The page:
A Syrian Kurdish militia that was initially seen by U.S. commanders as a sideshow has emerged as the strongest U.S.-backed force against the Islamic State — forcing a hasty reevaluation of U.S. strategy after the collapse of a $500 million plan for training and equipping Syrian rebels.
U.S. military commanders are now recommending a “Syria first” strategy that relies on the Kurdish fighters and a smaller Arab force to move gradually toward the Islamic State’s capital of Raqqa, just 25 miles south of the Kurds’ forward positions. The decisive battle for Raqqa could come in the spring. The stalemated campaign in Iraq and other parts of Syria probably would be left for later.
The Kurdish fighters are drawn from groups whose initials are a confusing alphabet soup. The main force of about 25,000 fighters is called the People’s Protection Units, or YPG, from its Kurdish initials. This group has formed an alliance with about 5,000 Arab tribal fighters from Raqqa and Hasakah, in northeast Syria. The umbrella command has just been dubbed the Syrian Democratic Forces , or SDF.
Russia’s military intervention complicates the budding U.S. partnership with the Kurds and their Arab allies. Russian operatives were reportedly seen in Hasakah in the past few days, discussing a possible military alliance with the Kurds. Russian boldness in talking to the United States’ favorite fighters is another sign that Moscow is bidding for overall leadership of the anti-extremist fight — without any strong U.S. pushback.
Another complication to the Kurdish strategy is Turkey, which fears U.S. aid will embolden the YPG’s allies in the Kurdistan Workers’ Party, or PKK, which Turkey regards as a terrorist group. The Turkish foreign ministry scolded the U.S. ambassador in Ankara after the United States on Monday airdropped about 100 pallets of supplies for the Syrian Kurds and Arabs, including ammunition for machine guns, mortars and rocket-propelled grenades.
But before the new Kurdish-Arab bandwagon starts its victory parade, it’s important to assess “lessons learned” from the failure of the earlier mission to build a moderate opposition force. That force cratered this summer for several important reasons:
● U.S. vetting requirements were too strict. Each individual recruit was asked to pledge that he would fight only the Islamic State, not the regime of Syrian President Bashar al-Assad. That disqualified many thousands of recruits. With the new Kurdish-Arab force, only leaders are being vetted; 20 Arab commanders were brought to Iraqi Kurdistan in August for extensive evaluations, which they passed.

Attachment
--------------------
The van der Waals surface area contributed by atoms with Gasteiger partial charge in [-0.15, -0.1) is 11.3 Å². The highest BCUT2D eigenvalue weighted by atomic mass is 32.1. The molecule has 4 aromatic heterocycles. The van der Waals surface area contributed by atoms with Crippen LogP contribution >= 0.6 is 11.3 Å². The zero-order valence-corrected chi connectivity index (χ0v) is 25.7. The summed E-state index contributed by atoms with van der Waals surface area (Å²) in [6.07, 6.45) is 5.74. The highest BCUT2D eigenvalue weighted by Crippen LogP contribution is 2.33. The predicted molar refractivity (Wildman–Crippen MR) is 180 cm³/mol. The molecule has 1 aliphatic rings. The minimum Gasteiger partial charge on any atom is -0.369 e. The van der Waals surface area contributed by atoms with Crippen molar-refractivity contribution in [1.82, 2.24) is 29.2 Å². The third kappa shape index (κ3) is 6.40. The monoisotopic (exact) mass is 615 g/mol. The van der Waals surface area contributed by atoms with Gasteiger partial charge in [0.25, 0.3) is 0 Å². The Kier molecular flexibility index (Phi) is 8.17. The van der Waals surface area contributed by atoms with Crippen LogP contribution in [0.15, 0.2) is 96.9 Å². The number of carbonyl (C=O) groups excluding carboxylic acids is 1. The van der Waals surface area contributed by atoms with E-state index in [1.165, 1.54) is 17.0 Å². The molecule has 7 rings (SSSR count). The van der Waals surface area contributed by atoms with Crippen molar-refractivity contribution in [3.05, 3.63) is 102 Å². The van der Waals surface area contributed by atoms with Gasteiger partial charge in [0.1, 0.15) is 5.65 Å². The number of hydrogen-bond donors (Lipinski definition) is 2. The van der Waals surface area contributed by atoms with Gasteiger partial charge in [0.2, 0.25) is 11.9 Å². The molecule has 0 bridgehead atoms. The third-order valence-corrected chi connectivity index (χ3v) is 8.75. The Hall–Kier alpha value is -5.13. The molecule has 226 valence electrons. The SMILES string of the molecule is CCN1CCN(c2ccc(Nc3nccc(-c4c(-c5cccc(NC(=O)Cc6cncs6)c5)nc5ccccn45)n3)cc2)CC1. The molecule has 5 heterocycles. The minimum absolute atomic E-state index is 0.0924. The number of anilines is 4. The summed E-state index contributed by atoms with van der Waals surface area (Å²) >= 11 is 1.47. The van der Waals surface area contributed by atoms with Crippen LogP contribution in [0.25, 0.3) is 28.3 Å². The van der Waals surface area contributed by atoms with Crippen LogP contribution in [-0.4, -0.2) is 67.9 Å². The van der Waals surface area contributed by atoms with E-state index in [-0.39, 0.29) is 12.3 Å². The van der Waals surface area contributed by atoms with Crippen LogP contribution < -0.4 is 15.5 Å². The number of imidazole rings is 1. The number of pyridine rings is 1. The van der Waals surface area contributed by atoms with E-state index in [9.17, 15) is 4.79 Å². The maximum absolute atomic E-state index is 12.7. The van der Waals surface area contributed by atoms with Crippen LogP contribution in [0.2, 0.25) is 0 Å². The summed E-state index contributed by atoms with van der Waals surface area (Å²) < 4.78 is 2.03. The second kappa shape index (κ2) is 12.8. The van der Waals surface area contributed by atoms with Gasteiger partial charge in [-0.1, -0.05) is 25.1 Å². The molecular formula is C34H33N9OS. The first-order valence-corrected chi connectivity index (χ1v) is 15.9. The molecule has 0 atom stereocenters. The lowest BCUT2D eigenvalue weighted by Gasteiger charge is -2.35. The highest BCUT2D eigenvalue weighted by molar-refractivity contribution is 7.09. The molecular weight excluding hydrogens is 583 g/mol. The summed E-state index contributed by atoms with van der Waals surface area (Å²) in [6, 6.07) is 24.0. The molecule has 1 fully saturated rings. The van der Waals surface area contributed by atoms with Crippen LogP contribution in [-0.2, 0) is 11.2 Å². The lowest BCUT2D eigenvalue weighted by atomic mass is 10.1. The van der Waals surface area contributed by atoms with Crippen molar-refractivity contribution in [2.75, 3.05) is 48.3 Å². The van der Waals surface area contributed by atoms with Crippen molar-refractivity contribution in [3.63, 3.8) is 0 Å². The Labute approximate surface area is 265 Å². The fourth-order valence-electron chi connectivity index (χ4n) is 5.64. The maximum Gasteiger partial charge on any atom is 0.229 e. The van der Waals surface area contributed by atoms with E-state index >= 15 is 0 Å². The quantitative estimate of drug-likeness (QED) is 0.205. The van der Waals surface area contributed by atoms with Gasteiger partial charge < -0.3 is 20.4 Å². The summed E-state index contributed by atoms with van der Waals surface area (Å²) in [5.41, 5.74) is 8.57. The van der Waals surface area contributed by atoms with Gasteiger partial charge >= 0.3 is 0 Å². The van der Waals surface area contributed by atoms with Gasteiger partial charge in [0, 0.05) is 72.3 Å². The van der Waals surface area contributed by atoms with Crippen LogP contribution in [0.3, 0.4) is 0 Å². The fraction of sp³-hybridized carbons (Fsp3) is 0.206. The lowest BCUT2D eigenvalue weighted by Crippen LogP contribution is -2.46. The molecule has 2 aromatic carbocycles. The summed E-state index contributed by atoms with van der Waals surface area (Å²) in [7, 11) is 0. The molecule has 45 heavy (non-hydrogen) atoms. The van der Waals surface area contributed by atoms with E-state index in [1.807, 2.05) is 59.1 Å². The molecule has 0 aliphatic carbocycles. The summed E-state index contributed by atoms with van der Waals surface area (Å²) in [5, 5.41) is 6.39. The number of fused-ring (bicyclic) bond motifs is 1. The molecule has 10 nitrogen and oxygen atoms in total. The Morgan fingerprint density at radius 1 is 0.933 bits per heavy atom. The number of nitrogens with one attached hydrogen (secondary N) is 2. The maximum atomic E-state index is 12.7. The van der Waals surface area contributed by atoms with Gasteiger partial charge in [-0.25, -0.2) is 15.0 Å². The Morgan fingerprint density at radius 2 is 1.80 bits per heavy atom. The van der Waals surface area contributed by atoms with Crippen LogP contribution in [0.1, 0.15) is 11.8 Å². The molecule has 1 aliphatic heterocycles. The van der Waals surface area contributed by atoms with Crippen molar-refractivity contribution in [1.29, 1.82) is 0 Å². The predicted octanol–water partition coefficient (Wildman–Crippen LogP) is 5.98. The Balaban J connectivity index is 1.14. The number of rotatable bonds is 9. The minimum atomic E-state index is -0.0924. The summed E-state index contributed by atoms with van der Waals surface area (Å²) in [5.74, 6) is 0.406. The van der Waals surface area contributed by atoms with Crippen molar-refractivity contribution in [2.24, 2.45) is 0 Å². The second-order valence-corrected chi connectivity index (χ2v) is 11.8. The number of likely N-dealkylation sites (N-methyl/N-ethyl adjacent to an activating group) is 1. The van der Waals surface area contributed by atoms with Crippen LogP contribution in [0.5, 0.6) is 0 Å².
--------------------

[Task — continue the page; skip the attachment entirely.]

● The United States had poor intelligence about Jabhat al-Nusra, the al-Qaeda affiliate that is a dominant force in the north. The moderate rebels walked into a trap in late July because they didn’t expect to be attacked by Jabhat al-Nusra fighters. That attack should have been anticipated, and the popular group may be a bigger long-term problem for the United States than the Islamic State.
● The United States couldn’t suppress other powers — such as Turkey, Qatar and Saudi Arabia — from pursuing their own, selfish proxy wars in Syria, which crippled the moderate opposition. That problem will be even more complicated now with Russia’s military intervention.
● Training required shifting local fighters to camps in Turkey and Jordan. Many fighters were afraid to leave their families in Syrian villages that were under siege. This should be less of a problem with the Kurds and Arabs, who say they are battle-ready and are fighting on their home turf.
The U.S. alliance with the Syrian Kurds was unusual in that it was largely a result of serendipity, rather than deliberate planning. It was seen at first as a delaying action, while the United States waited for the much larger “train and equip” force that was supposedly coming.
Real life interrupted this Situation Room plan. A year ago, the Kurds asked for U.S. airstrikes to liberate the town of Kobani along the Turkish border. The Islamic State lost 3,000 to 4,000 fighters in that campaign. The Kurdish forces then swept Tell Hamis and Tell Abyad in northeast Syria, capturing more than 6,500 square miles. It was an almost accidental triumph.
The U.S. introduction to the YPG came from contacts in the Iraqi Kurdish party known as the Patriotic Union of Kurdistan, or PUK (which, to further complicate matters, has close relations with Iran). The United States coordinates its air support for the YPG through a control room in Sulaymaniyah in the Iraqi region of Kurdistan, where the PUK has its headquarters.
Looking at the sudden switch in U.S. strategy, an optimist might quote the Rolling Stones lyric about how “you can’t always get what you want,” but sometimes “you get what you need.” A pessimist would wail back: “Gimme shelter.”